Many landlords, tenants in house-shares and neighbours of anti-social tenants will be filled with despair at the latest news that there may be a three-month extension to the current three-month moratorium on evictions in the private rented sector.
The announcement was made by Communities Secretary Robert Jenrick during a virtual Q&A with MPs on the department’s parliamentary select committee.
Justice delayed is justice denied and never more so than in the case of letting houses; when a tenant isn’t paying, the debt increases every day the tenant remains in situ. This is completely different to pursuing fixed debts, where a delay may be stressful, but not more costly.
Landlords will not be surprised by the announcement however. It is such an easy option and just the latest evidence of the Government treating private landlords as though their concerns are irrelevant. With the current three-month ban, the Government has already forced landlords to keep people in their properties when they are not paying the rent. This is a gift to the large sub-section of deliberate defaulters who think ‘why pay if they can’t evict me?’.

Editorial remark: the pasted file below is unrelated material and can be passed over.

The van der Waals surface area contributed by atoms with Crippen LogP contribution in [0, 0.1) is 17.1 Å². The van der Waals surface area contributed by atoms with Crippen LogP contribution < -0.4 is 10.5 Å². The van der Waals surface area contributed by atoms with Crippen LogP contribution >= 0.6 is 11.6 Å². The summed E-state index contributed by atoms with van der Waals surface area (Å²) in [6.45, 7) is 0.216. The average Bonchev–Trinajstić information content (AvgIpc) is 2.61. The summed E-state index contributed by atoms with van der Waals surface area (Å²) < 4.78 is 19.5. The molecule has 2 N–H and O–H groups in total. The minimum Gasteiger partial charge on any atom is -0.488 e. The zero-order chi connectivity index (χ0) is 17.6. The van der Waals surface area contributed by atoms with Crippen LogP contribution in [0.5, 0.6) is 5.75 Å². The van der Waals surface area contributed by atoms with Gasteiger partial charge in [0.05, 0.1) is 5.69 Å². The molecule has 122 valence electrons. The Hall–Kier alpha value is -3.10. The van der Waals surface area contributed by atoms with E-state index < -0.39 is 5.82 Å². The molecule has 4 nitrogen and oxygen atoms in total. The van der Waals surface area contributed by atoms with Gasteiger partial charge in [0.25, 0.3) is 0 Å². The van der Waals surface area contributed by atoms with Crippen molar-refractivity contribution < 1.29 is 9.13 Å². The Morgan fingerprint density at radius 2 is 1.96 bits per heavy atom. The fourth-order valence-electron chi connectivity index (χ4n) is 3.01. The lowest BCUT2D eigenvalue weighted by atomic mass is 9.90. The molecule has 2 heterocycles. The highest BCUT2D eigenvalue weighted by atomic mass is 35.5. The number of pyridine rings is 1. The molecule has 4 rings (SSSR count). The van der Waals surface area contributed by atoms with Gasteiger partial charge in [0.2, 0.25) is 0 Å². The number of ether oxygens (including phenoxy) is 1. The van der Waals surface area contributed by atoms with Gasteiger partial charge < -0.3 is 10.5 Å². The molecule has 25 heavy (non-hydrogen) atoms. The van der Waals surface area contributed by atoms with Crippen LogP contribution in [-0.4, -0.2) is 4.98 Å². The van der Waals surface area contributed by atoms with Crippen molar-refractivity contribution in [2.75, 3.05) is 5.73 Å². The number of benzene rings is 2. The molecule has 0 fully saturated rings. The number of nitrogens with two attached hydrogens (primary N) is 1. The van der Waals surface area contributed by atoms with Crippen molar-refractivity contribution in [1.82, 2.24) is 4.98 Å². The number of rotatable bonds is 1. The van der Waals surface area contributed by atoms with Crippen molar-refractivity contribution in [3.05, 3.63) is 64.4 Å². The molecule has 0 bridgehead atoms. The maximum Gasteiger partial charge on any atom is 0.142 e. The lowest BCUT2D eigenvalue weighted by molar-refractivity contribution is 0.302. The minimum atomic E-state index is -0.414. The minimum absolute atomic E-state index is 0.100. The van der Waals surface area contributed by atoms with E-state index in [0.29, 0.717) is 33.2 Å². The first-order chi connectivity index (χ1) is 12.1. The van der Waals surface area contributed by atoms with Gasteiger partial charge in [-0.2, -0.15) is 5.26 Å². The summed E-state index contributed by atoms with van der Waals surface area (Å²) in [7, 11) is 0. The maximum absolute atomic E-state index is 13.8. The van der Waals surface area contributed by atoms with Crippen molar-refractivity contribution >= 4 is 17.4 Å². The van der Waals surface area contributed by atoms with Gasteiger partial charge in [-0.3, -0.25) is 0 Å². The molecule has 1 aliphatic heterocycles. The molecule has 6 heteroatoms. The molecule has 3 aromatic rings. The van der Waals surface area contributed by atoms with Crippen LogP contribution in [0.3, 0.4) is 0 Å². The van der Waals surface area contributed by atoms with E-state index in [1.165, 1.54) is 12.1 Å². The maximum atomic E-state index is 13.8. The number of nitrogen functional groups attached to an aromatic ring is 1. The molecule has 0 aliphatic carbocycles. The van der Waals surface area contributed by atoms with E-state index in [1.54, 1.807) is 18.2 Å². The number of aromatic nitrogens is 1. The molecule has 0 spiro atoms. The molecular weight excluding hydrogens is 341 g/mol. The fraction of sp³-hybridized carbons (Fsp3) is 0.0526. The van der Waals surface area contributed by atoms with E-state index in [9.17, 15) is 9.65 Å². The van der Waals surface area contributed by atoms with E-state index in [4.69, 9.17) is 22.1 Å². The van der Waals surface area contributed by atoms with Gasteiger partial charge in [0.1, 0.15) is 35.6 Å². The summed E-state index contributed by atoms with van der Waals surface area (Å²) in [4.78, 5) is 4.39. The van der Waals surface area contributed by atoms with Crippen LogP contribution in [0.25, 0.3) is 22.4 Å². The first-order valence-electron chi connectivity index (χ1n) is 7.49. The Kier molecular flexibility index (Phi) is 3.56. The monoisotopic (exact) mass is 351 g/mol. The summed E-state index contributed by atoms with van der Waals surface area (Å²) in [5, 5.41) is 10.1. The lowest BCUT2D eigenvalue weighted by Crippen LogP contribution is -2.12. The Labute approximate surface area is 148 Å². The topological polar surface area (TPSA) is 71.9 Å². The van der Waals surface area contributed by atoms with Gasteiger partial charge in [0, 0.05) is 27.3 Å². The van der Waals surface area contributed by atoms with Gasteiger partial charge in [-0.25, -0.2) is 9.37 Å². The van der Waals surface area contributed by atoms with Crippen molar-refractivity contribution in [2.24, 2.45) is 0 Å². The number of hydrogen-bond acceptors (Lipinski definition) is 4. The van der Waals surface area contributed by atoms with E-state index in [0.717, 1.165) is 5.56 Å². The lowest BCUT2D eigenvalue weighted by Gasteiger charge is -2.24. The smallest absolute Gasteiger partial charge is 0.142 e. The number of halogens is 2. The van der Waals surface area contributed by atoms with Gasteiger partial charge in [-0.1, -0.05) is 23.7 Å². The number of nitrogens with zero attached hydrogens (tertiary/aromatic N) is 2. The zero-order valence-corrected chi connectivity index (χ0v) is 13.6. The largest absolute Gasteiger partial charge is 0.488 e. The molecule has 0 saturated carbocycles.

Of course there are tenants who are genuinely struggling to pay their rent and who have always been decent and reliable. These invariably are finding ways to meet their obligations and work with their landlords. What is of concern is the behaviour of those who were facing eviction before Covid-19, often after lengthy court processes and already thousands of pounds in arrears and those who see this as a chance to take advantage.
There are also those tenants who are receiving Government assistance but not using it to pay rent as they heard the Government mention ‘three-month mortgage holidays’ and landlords’ obligation to pass on this ‘gift,’ when it is a highly problematic rent deferral and not a holiday at all. A huge number of tenants have wrongly got the message that they now don’t have to pay, largely thanks to the Government.